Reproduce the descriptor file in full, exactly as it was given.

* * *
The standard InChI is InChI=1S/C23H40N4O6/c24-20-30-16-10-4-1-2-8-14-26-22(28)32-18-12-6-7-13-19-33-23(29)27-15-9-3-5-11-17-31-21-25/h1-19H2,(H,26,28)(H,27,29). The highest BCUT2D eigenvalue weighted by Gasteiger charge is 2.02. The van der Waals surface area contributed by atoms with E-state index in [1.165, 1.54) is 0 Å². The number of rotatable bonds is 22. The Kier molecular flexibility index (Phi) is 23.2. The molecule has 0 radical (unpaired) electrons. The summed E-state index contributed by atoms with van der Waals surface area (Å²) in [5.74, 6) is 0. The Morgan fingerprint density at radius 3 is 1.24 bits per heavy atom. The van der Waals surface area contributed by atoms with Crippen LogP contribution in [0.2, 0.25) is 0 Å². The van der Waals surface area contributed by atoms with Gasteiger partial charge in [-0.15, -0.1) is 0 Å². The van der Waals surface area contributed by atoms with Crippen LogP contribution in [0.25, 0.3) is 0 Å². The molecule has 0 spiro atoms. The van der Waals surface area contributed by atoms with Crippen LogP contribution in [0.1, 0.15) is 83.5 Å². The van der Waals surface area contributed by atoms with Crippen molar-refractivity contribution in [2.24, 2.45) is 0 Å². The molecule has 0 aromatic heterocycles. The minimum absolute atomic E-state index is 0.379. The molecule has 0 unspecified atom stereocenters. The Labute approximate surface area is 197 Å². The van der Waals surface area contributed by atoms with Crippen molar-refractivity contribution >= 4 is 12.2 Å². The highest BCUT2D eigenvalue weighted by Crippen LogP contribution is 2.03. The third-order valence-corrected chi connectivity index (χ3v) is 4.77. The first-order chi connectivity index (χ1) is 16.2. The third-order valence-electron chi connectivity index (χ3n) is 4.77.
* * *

The standard InChI is InChI=1S/C23H40N4O6/c24-20-30-16-10-4-1-2-8-14-26-22(28)32-18-12-6-7-13-19-33-23(29)27-15-9-3-5-11-17-31-21-25/h1-19H2,(H,26,28)(H,27,29). The highest BCUT2D eigenvalue weighted by Gasteiger charge is 2.02. The van der Waals surface area contributed by atoms with E-state index in [1.165, 1.54) is 0 Å². The number of rotatable bonds is 22. The Kier molecular flexibility index (Phi) is 23.2. The molecule has 0 radical (unpaired) electrons. The summed E-state index contributed by atoms with van der Waals surface area (Å²) in [5.74, 6) is 0. The Morgan fingerprint density at radius 3 is 1.24 bits per heavy atom. The van der Waals surface area contributed by atoms with Crippen LogP contribution in [0.2, 0.25) is 0 Å². The van der Waals surface area contributed by atoms with Gasteiger partial charge in [-0.15, -0.1) is 0 Å². The van der Waals surface area contributed by atoms with Crippen LogP contribution in [0.25, 0.3) is 0 Å². The molecule has 0 spiro atoms. The van der Waals surface area contributed by atoms with Crippen LogP contribution in [0.1, 0.15) is 83.5 Å². The van der Waals surface area contributed by atoms with Crippen molar-refractivity contribution in [2.24, 2.45) is 0 Å². The molecule has 0 aromatic heterocycles. The minimum absolute atomic E-state index is 0.379. The molecule has 0 unspecified atom stereocenters. The Labute approximate surface area is 197 Å². The van der Waals surface area contributed by atoms with Crippen molar-refractivity contribution >= 4 is 12.2 Å². The highest BCUT2D eigenvalue weighted by Crippen LogP contribution is 2.03. The third-order valence-corrected chi connectivity index (χ3v) is 4.77. The first-order chi connectivity index (χ1) is 16.2. The third-order valence-electron chi connectivity index (χ3n) is 4.77.